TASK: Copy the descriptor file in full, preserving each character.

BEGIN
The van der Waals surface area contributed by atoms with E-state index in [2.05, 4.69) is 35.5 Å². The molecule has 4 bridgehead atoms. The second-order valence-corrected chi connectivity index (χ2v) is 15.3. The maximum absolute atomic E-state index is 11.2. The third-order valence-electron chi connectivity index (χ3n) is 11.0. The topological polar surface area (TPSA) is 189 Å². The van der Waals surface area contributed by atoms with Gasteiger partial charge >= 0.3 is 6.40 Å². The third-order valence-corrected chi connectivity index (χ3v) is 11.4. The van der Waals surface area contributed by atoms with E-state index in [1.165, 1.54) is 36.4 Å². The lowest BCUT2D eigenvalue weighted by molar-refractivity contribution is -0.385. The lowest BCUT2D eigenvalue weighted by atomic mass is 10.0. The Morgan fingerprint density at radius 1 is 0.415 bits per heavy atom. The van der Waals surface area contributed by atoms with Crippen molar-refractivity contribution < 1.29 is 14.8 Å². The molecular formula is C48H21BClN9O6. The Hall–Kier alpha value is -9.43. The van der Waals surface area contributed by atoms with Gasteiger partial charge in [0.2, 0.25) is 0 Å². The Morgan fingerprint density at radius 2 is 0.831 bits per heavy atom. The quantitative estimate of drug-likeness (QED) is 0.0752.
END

The van der Waals surface area contributed by atoms with E-state index in [2.05, 4.69) is 35.5 Å². The molecule has 4 bridgehead atoms. The second-order valence-corrected chi connectivity index (χ2v) is 15.3. The maximum absolute atomic E-state index is 11.2. The third-order valence-electron chi connectivity index (χ3n) is 11.0. The topological polar surface area (TPSA) is 189 Å². The van der Waals surface area contributed by atoms with Gasteiger partial charge >= 0.3 is 6.40 Å². The third-order valence-corrected chi connectivity index (χ3v) is 11.4. The van der Waals surface area contributed by atoms with E-state index in [1.165, 1.54) is 36.4 Å². The lowest BCUT2D eigenvalue weighted by molar-refractivity contribution is -0.385. The lowest BCUT2D eigenvalue weighted by atomic mass is 10.0. The Morgan fingerprint density at radius 1 is 0.415 bits per heavy atom. The van der Waals surface area contributed by atoms with Crippen molar-refractivity contribution < 1.29 is 14.8 Å². The molecular formula is C48H21BClN9O6. The Hall–Kier alpha value is -9.43. The van der Waals surface area contributed by atoms with Gasteiger partial charge in [0.2, 0.25) is 0 Å². The Morgan fingerprint density at radius 2 is 0.831 bits per heavy atom. The quantitative estimate of drug-likeness (QED) is 0.0752.